News of the indictment comes straight from the office of Ohio Attorney General Dave Yost, who claimed that Jill Gauthier, of Pataskala, deserved an “adult-size timeout” for her alleged role in the theft.
Gauthier, 49, is said to have transferred $12,500 into her personal bank accounts in a span of about five years, according to an investigation conducted by the Yost Charitable Law Section and the Pataskala Police Department.
The money was reportedly collected from parents of Girl Scout troop members.
Investigators were alerted to the potential embezzlement when parents expressed their concern to law enforcement officials. The news release alleges Gauthier used the pocketed funds for personal purchases.
“She was literally caught with her hand in the cookie jar,” Yost said in a public statement. “How many boxes of Thin Mints will her troop need to sell to make up for her betrayal?”
Court filings from Licking County Common Pleas show Gauthier was charged with theft and a fourth-degree felony on Thursday, Feb. 11. An initial bond hearing took place on Tuesday, March 2, and a Licking County grand jury “recently indicted” Gauthier on both charges.
Gauthier’s arraignment is currently scheduled for May.
Jill Gauthier, a Girl Scout troop leader from Ohio has been indicted for her alleged role in pocketing money from cookie sales and event fees, says Attorney General Dave Yost. (iStock)
Meanwhile, Girl Scouts of the USA told Fox News the organization high standards for its troop leaders.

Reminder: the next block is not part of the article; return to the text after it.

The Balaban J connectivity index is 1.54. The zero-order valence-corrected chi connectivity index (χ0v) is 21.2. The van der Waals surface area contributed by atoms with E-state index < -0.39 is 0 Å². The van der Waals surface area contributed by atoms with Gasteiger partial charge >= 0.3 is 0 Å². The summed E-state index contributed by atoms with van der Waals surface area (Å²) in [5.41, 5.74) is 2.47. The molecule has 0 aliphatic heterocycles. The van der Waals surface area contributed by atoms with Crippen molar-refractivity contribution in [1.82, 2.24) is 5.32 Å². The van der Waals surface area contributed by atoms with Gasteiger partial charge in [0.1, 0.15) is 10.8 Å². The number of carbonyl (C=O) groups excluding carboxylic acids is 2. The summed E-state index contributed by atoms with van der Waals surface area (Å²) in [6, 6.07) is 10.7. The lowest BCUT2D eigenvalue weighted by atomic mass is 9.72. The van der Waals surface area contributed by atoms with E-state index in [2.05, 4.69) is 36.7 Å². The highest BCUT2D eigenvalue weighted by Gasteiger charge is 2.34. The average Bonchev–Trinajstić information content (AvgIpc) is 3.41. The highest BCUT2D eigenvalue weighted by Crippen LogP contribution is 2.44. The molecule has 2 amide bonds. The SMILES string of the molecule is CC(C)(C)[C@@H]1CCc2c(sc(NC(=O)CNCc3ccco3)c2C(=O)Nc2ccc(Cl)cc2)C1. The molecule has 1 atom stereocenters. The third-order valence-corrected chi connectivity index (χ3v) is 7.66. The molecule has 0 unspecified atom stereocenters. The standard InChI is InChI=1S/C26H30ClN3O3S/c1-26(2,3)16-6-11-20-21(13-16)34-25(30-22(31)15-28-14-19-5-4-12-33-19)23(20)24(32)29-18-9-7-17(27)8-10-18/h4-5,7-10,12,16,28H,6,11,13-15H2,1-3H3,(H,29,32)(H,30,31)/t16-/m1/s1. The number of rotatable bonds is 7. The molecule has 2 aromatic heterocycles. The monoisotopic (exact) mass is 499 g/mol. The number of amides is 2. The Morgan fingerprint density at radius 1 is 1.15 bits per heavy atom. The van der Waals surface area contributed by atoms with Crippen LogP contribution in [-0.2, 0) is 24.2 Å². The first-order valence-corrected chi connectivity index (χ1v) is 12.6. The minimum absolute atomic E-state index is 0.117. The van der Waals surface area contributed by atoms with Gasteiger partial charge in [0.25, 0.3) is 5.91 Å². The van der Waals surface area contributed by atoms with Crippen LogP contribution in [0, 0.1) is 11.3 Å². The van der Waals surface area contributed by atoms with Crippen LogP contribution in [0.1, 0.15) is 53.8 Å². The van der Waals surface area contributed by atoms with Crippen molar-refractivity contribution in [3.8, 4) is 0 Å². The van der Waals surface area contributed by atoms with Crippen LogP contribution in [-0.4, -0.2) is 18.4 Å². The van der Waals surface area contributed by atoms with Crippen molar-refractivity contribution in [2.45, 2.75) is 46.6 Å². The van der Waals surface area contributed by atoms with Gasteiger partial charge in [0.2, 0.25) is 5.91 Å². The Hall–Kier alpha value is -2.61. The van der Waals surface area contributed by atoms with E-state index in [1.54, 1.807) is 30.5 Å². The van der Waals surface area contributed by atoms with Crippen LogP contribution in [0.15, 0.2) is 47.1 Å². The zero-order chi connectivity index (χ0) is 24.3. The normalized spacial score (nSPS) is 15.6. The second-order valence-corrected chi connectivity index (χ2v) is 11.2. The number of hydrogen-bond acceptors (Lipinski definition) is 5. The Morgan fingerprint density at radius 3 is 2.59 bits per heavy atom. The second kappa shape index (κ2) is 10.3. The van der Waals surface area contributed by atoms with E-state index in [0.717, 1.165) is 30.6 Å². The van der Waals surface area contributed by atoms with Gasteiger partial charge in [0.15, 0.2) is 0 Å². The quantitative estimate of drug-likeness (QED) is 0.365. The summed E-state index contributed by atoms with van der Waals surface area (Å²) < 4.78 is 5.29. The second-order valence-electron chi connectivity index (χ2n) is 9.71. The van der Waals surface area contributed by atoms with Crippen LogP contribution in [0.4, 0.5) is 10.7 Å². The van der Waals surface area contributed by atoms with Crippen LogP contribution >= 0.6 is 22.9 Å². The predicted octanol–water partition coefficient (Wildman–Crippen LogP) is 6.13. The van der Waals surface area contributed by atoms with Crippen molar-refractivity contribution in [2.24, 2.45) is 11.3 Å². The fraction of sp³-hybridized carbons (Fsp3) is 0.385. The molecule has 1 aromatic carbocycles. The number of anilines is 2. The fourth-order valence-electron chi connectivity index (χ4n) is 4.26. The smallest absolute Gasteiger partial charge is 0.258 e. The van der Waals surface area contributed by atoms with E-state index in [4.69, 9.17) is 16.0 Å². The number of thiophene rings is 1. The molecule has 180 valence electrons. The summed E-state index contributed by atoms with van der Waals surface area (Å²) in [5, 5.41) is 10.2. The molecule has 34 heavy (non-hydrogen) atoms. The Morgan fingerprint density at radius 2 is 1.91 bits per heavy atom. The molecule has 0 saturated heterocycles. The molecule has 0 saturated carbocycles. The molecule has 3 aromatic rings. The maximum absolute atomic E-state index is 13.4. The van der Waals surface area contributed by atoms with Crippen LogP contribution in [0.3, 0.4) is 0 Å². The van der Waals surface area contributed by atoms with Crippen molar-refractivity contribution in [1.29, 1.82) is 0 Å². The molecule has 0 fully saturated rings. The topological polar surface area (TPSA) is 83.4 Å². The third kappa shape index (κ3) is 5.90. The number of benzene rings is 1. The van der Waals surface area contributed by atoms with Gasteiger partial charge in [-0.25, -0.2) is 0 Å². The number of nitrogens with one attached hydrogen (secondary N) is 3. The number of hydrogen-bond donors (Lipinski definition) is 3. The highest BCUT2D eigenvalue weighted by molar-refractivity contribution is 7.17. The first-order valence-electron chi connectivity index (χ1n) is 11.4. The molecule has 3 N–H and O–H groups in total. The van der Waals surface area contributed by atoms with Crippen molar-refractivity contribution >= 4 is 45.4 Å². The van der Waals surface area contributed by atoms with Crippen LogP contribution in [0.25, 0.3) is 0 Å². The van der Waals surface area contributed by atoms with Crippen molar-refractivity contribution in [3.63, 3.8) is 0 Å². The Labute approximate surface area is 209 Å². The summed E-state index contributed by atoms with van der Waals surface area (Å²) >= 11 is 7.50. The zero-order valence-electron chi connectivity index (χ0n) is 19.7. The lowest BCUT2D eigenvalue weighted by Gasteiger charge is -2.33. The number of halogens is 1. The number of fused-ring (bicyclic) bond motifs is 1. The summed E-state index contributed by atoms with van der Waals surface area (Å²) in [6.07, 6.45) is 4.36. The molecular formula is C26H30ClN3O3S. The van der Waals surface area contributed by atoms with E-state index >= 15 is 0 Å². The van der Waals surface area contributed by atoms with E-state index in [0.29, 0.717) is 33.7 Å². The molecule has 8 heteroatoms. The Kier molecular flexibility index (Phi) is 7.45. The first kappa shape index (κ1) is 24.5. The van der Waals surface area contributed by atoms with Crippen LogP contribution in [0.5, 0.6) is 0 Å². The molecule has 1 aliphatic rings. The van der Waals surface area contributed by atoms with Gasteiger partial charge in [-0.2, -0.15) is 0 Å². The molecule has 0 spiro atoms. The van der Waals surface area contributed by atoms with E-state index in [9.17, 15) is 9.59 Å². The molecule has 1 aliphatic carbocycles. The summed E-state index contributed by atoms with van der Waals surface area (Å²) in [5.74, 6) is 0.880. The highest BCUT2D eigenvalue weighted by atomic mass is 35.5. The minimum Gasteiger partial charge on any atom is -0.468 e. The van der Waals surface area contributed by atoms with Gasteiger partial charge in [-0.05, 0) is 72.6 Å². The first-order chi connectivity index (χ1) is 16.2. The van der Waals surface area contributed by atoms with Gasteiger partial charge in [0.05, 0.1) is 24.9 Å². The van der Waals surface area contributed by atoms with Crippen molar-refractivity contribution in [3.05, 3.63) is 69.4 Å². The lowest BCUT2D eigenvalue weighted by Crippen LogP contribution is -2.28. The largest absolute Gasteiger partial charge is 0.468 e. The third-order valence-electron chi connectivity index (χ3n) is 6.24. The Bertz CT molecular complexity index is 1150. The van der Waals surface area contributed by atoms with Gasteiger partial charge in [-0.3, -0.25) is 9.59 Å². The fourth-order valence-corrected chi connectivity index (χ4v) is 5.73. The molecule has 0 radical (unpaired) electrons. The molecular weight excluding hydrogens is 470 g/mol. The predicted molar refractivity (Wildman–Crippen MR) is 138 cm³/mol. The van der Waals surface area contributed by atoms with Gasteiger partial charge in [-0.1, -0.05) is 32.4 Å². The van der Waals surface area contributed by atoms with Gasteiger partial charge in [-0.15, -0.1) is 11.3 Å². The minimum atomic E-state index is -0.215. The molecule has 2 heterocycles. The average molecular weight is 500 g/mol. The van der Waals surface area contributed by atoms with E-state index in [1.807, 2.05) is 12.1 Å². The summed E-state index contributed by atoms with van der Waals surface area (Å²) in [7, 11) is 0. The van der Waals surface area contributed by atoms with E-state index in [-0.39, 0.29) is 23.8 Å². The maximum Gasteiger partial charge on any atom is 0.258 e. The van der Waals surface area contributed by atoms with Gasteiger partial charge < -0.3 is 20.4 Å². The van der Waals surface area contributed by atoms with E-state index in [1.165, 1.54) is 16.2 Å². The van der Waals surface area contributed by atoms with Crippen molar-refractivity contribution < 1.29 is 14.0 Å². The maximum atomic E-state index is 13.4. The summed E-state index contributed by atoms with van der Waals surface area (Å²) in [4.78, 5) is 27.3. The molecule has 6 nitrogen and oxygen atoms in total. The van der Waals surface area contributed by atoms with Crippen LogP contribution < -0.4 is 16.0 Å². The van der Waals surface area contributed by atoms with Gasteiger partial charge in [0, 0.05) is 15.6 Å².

“Girl Scouts of the USA and our Girl Scout Councils expect the highest standards of conduct from our volunteers, in keeping with our mission, our values, and our Girl Scout Promise and Laws,” a spokesperson for Girl Scouts of the USA wrote via email. “Our focus now is helping our girls to move forward with their cookie season and the continuation of their Girl Scout journey building leadership skills that will give them the courage, confidence, and character to make the world a better place.”
Membership fees for Girl Scouts starts at $25, according to an FAQ section of its website. Additional program fees may be collected depending on the activities a Girl Scout signs up for.
The nonprofit youth organization’s famous cookie program allows 100% of raised net revenue to stay within local councils and troops, which have the option to use the earned money for projects and charities.